Now that most companies are over 1 year into a remote work environment, it is more necessary than ever to remind your teams just how important ethics and conduct are to an organization. As we mentioned in our most recent blog on storytelling, this method has been proven to be successful to deliver ethics and code of conduct training by using real-life examples and stories to clearly articulate the message you want to convey to your employees. Utilizing storytelling can bring your code of conduct training to life, as training based on realistic scenarios is more likely to engage employees. To be effective, the learning process needs to fit within realistic experiences and be practical and applicable to the lives of the employees.

By linking the training program to real life experiences, employees are able to relate and identify with the characters and situations through the use of storytelling, even if they have not directly experienced the ethical issues being discussed. Applying storytelling also gives organizations an opportunity to elicit feedback from employees about their own ethical situations, which can be worked into subsequent training programs. Following the sessions, conducting post-training feedback surveys can help you find what employees found most impactful, and where the training needs improvement.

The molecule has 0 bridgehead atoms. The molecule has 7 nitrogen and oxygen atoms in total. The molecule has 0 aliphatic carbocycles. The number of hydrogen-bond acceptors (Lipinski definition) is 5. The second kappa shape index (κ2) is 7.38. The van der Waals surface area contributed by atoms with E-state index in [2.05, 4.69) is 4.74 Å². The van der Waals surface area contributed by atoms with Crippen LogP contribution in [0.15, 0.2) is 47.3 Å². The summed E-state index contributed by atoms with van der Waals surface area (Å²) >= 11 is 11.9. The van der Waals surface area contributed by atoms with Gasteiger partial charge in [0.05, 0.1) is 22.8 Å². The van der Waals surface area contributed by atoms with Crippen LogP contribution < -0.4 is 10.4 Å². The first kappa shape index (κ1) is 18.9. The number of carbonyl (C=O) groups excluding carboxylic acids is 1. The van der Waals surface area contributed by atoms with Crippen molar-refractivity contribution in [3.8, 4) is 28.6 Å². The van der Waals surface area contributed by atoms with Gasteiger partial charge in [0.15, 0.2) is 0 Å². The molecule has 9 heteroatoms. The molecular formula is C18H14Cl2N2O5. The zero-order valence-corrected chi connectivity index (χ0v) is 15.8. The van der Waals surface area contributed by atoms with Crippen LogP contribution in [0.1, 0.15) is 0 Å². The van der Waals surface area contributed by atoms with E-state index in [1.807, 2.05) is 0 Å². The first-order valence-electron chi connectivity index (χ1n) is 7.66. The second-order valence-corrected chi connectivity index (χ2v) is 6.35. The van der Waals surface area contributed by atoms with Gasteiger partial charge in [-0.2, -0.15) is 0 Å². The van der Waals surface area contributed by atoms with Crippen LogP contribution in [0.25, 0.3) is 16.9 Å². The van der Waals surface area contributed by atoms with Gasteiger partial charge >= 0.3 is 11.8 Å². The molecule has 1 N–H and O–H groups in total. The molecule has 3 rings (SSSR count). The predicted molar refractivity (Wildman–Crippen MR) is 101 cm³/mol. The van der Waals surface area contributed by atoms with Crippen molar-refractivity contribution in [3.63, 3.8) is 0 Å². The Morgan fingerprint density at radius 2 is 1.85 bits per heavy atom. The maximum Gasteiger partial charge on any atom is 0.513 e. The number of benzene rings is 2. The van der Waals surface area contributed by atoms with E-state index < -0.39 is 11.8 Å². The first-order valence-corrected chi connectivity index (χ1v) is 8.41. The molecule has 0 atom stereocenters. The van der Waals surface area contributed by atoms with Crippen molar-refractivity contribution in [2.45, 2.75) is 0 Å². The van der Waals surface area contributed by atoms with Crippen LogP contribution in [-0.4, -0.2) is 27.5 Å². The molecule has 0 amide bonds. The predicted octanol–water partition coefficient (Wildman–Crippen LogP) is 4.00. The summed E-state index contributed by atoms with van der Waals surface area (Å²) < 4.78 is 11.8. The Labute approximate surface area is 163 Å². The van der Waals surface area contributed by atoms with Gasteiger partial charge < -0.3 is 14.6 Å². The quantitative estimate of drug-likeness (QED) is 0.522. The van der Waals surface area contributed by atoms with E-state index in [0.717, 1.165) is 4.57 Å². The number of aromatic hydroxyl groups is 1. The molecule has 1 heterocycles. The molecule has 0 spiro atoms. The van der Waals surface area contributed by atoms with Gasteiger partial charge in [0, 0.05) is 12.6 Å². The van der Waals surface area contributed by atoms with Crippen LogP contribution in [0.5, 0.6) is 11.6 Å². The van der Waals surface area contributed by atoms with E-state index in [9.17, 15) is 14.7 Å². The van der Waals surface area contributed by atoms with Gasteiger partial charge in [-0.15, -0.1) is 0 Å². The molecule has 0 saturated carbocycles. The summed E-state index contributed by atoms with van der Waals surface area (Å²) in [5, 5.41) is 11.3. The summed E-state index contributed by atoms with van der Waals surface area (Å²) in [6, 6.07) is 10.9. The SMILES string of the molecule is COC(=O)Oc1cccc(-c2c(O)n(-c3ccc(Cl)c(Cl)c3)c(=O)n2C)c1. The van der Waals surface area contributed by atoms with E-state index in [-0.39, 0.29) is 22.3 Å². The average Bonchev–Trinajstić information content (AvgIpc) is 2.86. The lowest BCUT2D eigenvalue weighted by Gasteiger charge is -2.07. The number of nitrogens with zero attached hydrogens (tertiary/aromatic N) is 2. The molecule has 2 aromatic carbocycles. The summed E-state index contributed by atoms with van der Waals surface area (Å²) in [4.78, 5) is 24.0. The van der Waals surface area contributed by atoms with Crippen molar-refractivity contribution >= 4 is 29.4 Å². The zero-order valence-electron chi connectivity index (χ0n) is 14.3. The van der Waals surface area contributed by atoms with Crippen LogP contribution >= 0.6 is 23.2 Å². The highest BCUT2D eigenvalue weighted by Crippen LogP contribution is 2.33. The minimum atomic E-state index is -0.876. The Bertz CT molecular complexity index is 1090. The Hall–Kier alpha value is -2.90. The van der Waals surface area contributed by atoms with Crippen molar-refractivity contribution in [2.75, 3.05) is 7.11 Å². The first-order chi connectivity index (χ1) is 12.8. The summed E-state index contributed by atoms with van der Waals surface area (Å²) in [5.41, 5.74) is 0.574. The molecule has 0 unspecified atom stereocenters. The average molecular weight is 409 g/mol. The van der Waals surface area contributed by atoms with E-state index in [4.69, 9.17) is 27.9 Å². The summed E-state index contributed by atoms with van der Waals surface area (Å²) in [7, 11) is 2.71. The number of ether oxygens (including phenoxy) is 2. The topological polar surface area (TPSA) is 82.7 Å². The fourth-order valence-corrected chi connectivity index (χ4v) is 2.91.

It’s ethical to lead by example.

Another key to successful code of conduct and ethics training is trust. A reputation for being a trustworthy place to work is a highly valuable branding advantage for your organization. Not only will it provide effective and efficient working relationships, but it also makes an organization more attractive to top talent, prospective and current clients, vendors, etc.

The importance of leadership cannot be undervalued when it comes to influencing the behaviors of your employees. The culture of an organization must be led from the top down, whether that is considered to be senior management or team leads. Leaders who have an open-door policy and consistently talk about ethical issues inspire teams to openly communicate and behave in ways that benefit the team as a whole. Management and employees on a management track need to be trained to develop skills that foster ethical sensitivity and acumen. These leaders must understand the relevance of equality, openness, transparency, integrity, and accountability of others, including recognizing the conflicts of interest throughout an organization. Leaders and management often touch all facets of an organization, which can be key in creating a unified workplace with a strong culture for success.

Competence and ethics go hand-in-hand, and an organization’s ability to acknowledge and resolve ethical situations is vital to remain effective and build trust throughout your workforce. When employees are better prepared for ethical dilemmas that could potentially arise in the workplace, the organization is run more efficiently, and employees have more confidence in the organization as a whole. Trust will not only deepen for the employer, but also for fellow colleagues, partners, and customers as well.